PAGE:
Ed Casmer, AWS Startup Showcase Segment, 2023 SECURITY

When data becomes dangerous, and what to do about it

Cloud storage has grown massively in the past few years. Simultaneous to that, organizations have been routinely targeted with ransomware, sometimes on a daily basis.

Still, there’s so much more to go when it comes to the amount of data that needs to be moved to the cloud, according to Ed Casmer (pictured), founder and chief technology officer of Cloud Storage Security, a company dedicated to solving the security and compliance challenges surrounding data storage in the cloud. So when does data become dangerous?

“I would just start by considering all data dangerous,” Casmer said. “But there are three particular cases to that. One is when the data is unknown, another is when it’s riddled with issues, payloads, you know, malware, and another is when it falls into the wrong hands.”

Casmer spoke with theCUBE industry analyst Lisa Martin at the “Cybersecurity” AWS Startup Showcase event, during an exclusive broadcast on theCUBE, SiliconANGLE Media’s livestreaming studio. They dove deep into how data becomes dangerous and discussed how to ensure data is safe to use. (* Disclosure below.)

The three challenges

When it comes to challenges around data being unknown, sometimes it means that organizations really don’t have a clue about what data they have in their environment, according to Casmer. There may be certain data paths, but outside of those paths, the organization really doesn’t know what data they have.

“If we talk about the second piece there, being riddled with payloads, the notion there is the stats prove to us and show to us that one in two organizations are being attacked by ransomware on a daily, weekly or monthly basis,” he said. “That is really frequent.”

The third piece, involving data falling into the wrong hands, is typically a configuration issue. It’s not as though someone has compromised a system and isn’t always just a brute entry into the environment, Casmer noted.

“It proves to us by saying, what data is being compromised? What data is being lost to customers? And it was really interesting findings that we worked with [Enterprise Strategy Group] on, and it’s about a third of the customers losing it from file stores,” he said. “Whether these are network file shares or these are block storage attached to computers, 34% of organizations are losing information from data lakes.”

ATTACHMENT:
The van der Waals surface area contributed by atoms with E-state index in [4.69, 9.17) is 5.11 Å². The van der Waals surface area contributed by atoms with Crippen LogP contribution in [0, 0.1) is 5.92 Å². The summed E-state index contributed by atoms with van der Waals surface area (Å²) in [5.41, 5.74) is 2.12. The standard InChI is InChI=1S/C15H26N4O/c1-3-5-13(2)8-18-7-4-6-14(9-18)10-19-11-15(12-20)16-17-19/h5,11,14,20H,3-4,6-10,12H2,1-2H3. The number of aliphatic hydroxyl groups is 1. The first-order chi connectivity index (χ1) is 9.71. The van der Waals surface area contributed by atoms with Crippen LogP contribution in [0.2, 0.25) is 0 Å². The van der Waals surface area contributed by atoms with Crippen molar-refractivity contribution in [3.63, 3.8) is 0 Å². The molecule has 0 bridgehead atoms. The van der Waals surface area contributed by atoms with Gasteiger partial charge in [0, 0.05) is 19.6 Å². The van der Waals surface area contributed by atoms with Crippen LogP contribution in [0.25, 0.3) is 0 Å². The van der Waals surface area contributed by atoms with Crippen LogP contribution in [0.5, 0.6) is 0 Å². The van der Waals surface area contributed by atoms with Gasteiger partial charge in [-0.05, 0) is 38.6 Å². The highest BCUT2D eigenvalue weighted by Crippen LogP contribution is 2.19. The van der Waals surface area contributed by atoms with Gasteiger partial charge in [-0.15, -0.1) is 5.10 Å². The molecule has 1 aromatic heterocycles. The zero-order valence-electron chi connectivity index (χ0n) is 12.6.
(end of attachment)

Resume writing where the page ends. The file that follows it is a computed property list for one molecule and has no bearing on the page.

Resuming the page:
The number that might not be as surprising is that 42% of organizations are losing information from their software-as-a-service applications, according to Casmer. That’s whether it’s the SaaS application being compromised or how it’s been configured.

“They’re losing data. So, it’s a wide array of where people are losing their data,” he said.

On business and security

When it comes to the three classifications of data becoming dangerous, there are various business and security challenges at play. The first involves the notion of how people have adjusted to the cloud in general, according to Casmer.

“We focused on compute in the early days, but now we have to focus on storage as well. When we look at the business challenges, we’re looking at areas where data proliferates massively,” he said. “Whether that’s backups now that are being pushed to the cloud, it’s the notion of having infinite resources versus finite resources on-prem, where you couldn’t just make tons of copies of data and put it in places because you didn’t have the places to put it. Now you can.”

The security team is now focused on data as much as they were on compute, according to Casmer. Where there was shadow IT before, now there is shadow data.

“It’s easy to make a copy of a production database and put it someplace to start running reports against and doing more activity against,” Casmer said. “But it’s very hard for the security team to understand who’s done what with that data and how you’re securing it.”

In the end, much of this comes down to how business and security teams work together to push back against the dangerous nature of data. What that means is the company is seeking ways to empower both the business side and the security side, Casmer explained.

“The business side wants visibility; the security side wants control. So, how is Cloud Storage Security helping with that? Well, we provide a tool that locates the unknown data,” he said. “You get that notion of, there is no more unknown data because you can find everything across all of your infrastructure.”

The company makes sure that the data is safe to use but is also classifying it and ensuring it is not too sensitive. Of course, there are multiple ways to lose data, including the configuration aspect.

“We’re giving you a best-practices review of all of your data stores to say, ‘Are you doing the right things with that data?’” he said. “With a little bit of visibility, a bunch of control and a bunch of scanning or touching of that data to really tell you what you have, we can help those organizations solve both the business requirements, as well as the security requirements.”

Here’s the complete video interview with Ed Casmer, part of SiliconANGLE’s and theCUBE’s coverage of the “Cybersecurity” AWS Startup Showcase event:

(* Disclosure: Cloud Storage Security sponsored this segment of theCUBE. Neither Cloud Storage Security nor other sponsors have editorial control over content on theCUBE or SiliconANGLE.)

Photo: SiliconANGLE

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